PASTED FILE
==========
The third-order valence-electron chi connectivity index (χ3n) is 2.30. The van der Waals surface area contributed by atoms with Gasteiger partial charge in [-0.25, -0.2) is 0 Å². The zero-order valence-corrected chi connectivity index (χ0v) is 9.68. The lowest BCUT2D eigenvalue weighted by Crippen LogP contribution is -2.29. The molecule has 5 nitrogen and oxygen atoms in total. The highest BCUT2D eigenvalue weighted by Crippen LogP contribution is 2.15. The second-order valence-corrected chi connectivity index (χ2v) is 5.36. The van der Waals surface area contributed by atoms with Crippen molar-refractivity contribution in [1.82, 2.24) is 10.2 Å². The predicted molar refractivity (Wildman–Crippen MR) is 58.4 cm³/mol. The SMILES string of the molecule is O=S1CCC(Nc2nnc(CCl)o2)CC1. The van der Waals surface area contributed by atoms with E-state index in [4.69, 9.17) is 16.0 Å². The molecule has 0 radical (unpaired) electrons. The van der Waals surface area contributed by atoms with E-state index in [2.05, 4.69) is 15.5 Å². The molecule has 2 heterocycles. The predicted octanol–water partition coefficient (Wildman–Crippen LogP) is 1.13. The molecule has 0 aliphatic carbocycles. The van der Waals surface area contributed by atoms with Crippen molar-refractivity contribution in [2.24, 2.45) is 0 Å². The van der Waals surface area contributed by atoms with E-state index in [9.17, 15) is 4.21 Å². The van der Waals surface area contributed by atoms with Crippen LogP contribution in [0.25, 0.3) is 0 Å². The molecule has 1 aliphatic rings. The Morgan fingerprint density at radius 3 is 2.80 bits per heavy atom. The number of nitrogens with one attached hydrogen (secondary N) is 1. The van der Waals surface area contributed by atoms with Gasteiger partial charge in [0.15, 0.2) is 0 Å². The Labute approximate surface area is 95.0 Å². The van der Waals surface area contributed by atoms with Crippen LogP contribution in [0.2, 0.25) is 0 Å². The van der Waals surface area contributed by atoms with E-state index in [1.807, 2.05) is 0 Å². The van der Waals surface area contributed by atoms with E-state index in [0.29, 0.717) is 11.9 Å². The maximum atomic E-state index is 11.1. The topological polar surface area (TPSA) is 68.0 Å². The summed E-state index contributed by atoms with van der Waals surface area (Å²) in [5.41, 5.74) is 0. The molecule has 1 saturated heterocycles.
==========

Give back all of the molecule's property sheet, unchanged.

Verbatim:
The third-order valence-electron chi connectivity index (χ3n) is 2.30. The van der Waals surface area contributed by atoms with Gasteiger partial charge in [-0.25, -0.2) is 0 Å². The zero-order valence-corrected chi connectivity index (χ0v) is 9.68. The lowest BCUT2D eigenvalue weighted by Crippen LogP contribution is -2.29. The molecule has 5 nitrogen and oxygen atoms in total. The highest BCUT2D eigenvalue weighted by Crippen LogP contribution is 2.15. The second-order valence-corrected chi connectivity index (χ2v) is 5.36. The van der Waals surface area contributed by atoms with Crippen molar-refractivity contribution in [1.82, 2.24) is 10.2 Å². The predicted molar refractivity (Wildman–Crippen MR) is 58.4 cm³/mol. The SMILES string of the molecule is O=S1CCC(Nc2nnc(CCl)o2)CC1. The van der Waals surface area contributed by atoms with E-state index in [4.69, 9.17) is 16.0 Å². The molecule has 0 radical (unpaired) electrons. The van der Waals surface area contributed by atoms with E-state index in [2.05, 4.69) is 15.5 Å². The molecule has 2 heterocycles. The predicted octanol–water partition coefficient (Wildman–Crippen LogP) is 1.13. The molecule has 0 aliphatic carbocycles. The van der Waals surface area contributed by atoms with Crippen molar-refractivity contribution in [2.24, 2.45) is 0 Å². The van der Waals surface area contributed by atoms with E-state index in [9.17, 15) is 4.21 Å². The van der Waals surface area contributed by atoms with Crippen LogP contribution in [0.25, 0.3) is 0 Å². The molecule has 1 aliphatic rings. The Morgan fingerprint density at radius 3 is 2.80 bits per heavy atom. The number of nitrogens with one attached hydrogen (secondary N) is 1. The van der Waals surface area contributed by atoms with Gasteiger partial charge in [0.15, 0.2) is 0 Å². The Labute approximate surface area is 95.0 Å². The van der Waals surface area contributed by atoms with Crippen LogP contribution in [0.2, 0.25) is 0 Å². The van der Waals surface area contributed by atoms with E-state index in [1.807, 2.05) is 0 Å². The van der Waals surface area contributed by atoms with E-state index in [0.29, 0.717) is 11.9 Å². The maximum atomic E-state index is 11.1. The topological polar surface area (TPSA) is 68.0 Å². The summed E-state index contributed by atoms with van der Waals surface area (Å²) in [5.41, 5.74) is 0. The molecule has 1 saturated heterocycles.